The worst-hit regions will likely face political, economic, and social instability.47 These regions will be an arc of instability affecting the non-integrated areas of the globe and particularly worsening the already marginal living standards in many Asian, African, and Middle Eastern nations.48 The likelihood of more failed states collapsing will increase as weak governments are unable to cope with decreases in food and water and increases in disease and violent uprisings.
Competition for resources
Exacerbating the environmental concerns is the ever-increasing competition for resources. As countries grow richer and modernize, the demand for resources will greatly increase in the next 20 years. According to the International Energy Agency, demand for energy will likely grow by more than 50 percent by 2035, with fossil fuels projected to meet 80 percent of this increase.49 The world economy will remain heavily dependent on oil through 2025 at a minimum.50 Similarly, global consumption of natural gas will increase by 87 percent.51 The United States has so far shown little inclination to seriously address its addiction to oil. Growing Asian powers' consumption of oil will also skyrocket; China will have to increase consumption by 150 percent and India by 100 percent by 2020 to maintain current growth.52 Such explosive consumption will exacerbate global warming in the absence of a global framework to tackle the problem.
Because of global growth, competition for these resources will intensify as the United States and other major economies vie to secure access to energy supplies. The competition will bid up energy prices, making it even more difficult for developing nations to afford minimal energy for their populations. As Isaiah Wilson notes, resource security has persistently been the primary objective of advanced-nation security and military strategies. Quests for this security will continue to draw nations into military and economic engagement in the "arc of instability."53 The United States will continue its involvement in the Middle East for years to come. China will continue to build bilateral agreements with various nations in Africa to secure its oil supply.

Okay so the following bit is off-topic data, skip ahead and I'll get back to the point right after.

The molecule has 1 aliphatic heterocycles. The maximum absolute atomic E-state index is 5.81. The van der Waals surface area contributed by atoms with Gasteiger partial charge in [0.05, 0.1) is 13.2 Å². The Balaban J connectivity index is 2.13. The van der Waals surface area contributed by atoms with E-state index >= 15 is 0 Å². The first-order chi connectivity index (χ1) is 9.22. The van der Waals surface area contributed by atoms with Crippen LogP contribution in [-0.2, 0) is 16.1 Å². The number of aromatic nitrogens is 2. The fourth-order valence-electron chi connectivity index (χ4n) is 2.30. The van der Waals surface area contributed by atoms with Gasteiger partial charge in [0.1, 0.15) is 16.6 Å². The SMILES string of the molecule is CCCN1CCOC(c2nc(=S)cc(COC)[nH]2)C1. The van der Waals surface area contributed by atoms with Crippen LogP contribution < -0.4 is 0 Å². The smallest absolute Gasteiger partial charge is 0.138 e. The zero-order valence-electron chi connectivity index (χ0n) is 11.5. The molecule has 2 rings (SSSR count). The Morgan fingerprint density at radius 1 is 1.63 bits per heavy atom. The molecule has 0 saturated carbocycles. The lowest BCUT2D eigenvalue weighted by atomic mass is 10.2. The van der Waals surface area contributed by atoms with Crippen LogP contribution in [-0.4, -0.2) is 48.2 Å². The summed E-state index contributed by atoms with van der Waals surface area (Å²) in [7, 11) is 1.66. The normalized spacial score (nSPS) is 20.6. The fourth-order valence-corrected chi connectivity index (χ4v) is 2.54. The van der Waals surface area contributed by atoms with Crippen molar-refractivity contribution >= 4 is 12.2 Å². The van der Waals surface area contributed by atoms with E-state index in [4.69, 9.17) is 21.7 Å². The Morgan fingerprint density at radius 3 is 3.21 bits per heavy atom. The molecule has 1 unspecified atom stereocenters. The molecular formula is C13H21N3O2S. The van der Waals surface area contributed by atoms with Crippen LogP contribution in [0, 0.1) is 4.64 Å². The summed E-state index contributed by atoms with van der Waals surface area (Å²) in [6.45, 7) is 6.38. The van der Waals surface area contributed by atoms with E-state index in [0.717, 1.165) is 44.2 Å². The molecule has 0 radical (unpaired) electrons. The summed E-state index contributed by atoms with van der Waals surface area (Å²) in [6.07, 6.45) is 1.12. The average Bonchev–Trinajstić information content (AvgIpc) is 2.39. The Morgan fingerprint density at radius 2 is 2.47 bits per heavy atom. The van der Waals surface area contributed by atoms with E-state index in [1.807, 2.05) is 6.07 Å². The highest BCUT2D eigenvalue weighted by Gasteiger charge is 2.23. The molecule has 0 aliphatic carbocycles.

The degradation of the environment and increased economic growth of nations will cause competition not only for traditional energy sources, but also for necessities like food and water. Major portions of the population will live in areas of "water stress," and the amount of arable land may diminish.54 The consumption of blue water (river, lake, and renewable groundwater) will continue to increase, depriving even more people of access to clean drinking water.55 Concurrently, environmental degradation, intensification of agriculture, and a quickened pace of urbanization will all contribute to the reduced fertility of and access to arable land.56 Increased reliance on biofuels for growing energy needs will reduce food supply crop yields. Competition for other food sources, including fish, will increase.57 Even now, African fishermen bemoan the disappearance of their livelihoods while Europeans bemoan the increasing prices for fish in restaurants.58
Nonstate Actors and Challenges to Governance
Scholars view the rise of nonstate actors as a fundamental challenge to the Treaty of Westphalia-based international system.59 The United States, as the leader and architect of the Westphalian system, has been and will continue to be the primary focus of this challenge. Nonstate actors that do not see themselves bound by national borders are likely to continue to grow in strength and lethality. Small, empowered groups will be increasingly able to do greater things while states' near monopoly on information and destructive power continues to diminish.60 Various factors have aided their cause. The National Intelligence Council sees a "perfect storm" in certain regions of the underdeveloped world as weak governments, lagging economies, religious extremism, and the unemployed youth fuel extremist movements.61